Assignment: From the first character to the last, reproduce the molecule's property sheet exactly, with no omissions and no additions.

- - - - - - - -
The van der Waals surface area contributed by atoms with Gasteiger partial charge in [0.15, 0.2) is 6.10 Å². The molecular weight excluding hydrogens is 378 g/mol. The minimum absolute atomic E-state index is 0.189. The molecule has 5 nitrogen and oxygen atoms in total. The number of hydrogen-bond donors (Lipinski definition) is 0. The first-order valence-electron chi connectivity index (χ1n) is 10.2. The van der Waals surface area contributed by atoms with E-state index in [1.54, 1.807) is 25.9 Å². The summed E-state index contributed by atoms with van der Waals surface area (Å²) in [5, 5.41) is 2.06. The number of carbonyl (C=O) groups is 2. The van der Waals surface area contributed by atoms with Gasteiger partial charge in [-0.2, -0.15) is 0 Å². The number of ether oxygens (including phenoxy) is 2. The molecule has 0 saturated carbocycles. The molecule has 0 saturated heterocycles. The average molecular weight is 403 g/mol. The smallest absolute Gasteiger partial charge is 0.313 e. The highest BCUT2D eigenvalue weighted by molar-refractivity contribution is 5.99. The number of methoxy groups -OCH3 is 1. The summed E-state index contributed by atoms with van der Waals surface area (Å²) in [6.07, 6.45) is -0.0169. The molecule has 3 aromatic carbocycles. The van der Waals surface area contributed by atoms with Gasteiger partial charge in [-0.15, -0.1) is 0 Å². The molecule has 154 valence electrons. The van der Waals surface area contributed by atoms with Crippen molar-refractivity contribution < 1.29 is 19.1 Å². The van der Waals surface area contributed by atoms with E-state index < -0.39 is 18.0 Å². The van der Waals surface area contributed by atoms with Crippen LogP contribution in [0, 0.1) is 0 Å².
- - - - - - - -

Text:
The van der Waals surface area contributed by atoms with Gasteiger partial charge in [0.15, 0.2) is 6.10 Å². The molecular weight excluding hydrogens is 378 g/mol. The minimum absolute atomic E-state index is 0.189. The molecule has 5 nitrogen and oxygen atoms in total. The number of hydrogen-bond donors (Lipinski definition) is 0. The first-order valence-electron chi connectivity index (χ1n) is 10.2. The van der Waals surface area contributed by atoms with E-state index in [1.54, 1.807) is 25.9 Å². The summed E-state index contributed by atoms with van der Waals surface area (Å²) in [5, 5.41) is 2.06. The number of carbonyl (C=O) groups is 2. The van der Waals surface area contributed by atoms with Gasteiger partial charge in [-0.2, -0.15) is 0 Å². The number of ether oxygens (including phenoxy) is 2. The molecule has 0 saturated carbocycles. The molecule has 0 saturated heterocycles. The average molecular weight is 403 g/mol. The smallest absolute Gasteiger partial charge is 0.313 e. The highest BCUT2D eigenvalue weighted by molar-refractivity contribution is 5.99. The number of methoxy groups -OCH3 is 1. The summed E-state index contributed by atoms with van der Waals surface area (Å²) in [6.07, 6.45) is -0.0169. The molecule has 3 aromatic carbocycles. The van der Waals surface area contributed by atoms with Gasteiger partial charge in [-0.15, -0.1) is 0 Å². The molecule has 154 valence electrons. The van der Waals surface area contributed by atoms with Crippen molar-refractivity contribution < 1.29 is 19.1 Å². The van der Waals surface area contributed by atoms with E-state index < -0.39 is 18.0 Å². The van der Waals surface area contributed by atoms with Crippen LogP contribution in [0, 0.1) is 0 Å².